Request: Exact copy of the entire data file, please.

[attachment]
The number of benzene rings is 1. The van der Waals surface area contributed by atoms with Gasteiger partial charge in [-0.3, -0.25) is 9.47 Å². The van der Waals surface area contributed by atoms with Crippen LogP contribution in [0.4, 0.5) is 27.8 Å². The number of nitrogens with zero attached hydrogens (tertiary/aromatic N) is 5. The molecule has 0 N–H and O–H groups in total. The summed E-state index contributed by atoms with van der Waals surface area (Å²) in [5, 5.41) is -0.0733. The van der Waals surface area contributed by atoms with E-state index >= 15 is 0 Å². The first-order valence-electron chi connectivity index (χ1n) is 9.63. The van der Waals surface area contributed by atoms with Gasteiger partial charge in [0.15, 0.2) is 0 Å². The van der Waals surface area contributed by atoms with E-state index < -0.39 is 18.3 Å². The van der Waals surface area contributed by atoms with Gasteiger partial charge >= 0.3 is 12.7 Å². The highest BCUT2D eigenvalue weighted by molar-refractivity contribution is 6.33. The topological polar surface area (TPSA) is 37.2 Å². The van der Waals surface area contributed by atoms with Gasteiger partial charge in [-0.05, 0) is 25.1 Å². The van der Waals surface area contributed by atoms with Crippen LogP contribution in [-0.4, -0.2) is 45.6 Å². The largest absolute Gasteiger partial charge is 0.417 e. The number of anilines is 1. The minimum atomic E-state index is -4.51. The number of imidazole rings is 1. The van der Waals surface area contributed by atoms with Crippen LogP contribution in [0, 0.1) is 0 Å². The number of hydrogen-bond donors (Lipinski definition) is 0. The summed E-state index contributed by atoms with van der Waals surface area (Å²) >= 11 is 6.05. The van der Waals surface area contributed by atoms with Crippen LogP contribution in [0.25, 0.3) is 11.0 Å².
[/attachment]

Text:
The number of benzene rings is 1. The van der Waals surface area contributed by atoms with Gasteiger partial charge in [-0.3, -0.25) is 9.47 Å². The van der Waals surface area contributed by atoms with Crippen LogP contribution in [0.4, 0.5) is 27.8 Å². The number of nitrogens with zero attached hydrogens (tertiary/aromatic N) is 5. The molecule has 0 N–H and O–H groups in total. The summed E-state index contributed by atoms with van der Waals surface area (Å²) in [5, 5.41) is -0.0733. The van der Waals surface area contributed by atoms with E-state index >= 15 is 0 Å². The first-order valence-electron chi connectivity index (χ1n) is 9.63. The van der Waals surface area contributed by atoms with Gasteiger partial charge in [0.15, 0.2) is 0 Å². The van der Waals surface area contributed by atoms with E-state index < -0.39 is 18.3 Å². The van der Waals surface area contributed by atoms with Gasteiger partial charge >= 0.3 is 12.7 Å². The highest BCUT2D eigenvalue weighted by molar-refractivity contribution is 6.33. The topological polar surface area (TPSA) is 37.2 Å². The van der Waals surface area contributed by atoms with Gasteiger partial charge in [-0.05, 0) is 25.1 Å². The van der Waals surface area contributed by atoms with Crippen LogP contribution in [-0.4, -0.2) is 45.6 Å². The largest absolute Gasteiger partial charge is 0.417 e. The number of anilines is 1. The minimum atomic E-state index is -4.51. The number of imidazole rings is 1. The van der Waals surface area contributed by atoms with Crippen LogP contribution in [0, 0.1) is 0 Å². The number of hydrogen-bond donors (Lipinski definition) is 0. The summed E-state index contributed by atoms with van der Waals surface area (Å²) >= 11 is 6.05. The van der Waals surface area contributed by atoms with Crippen LogP contribution in [0.25, 0.3) is 11.0 Å².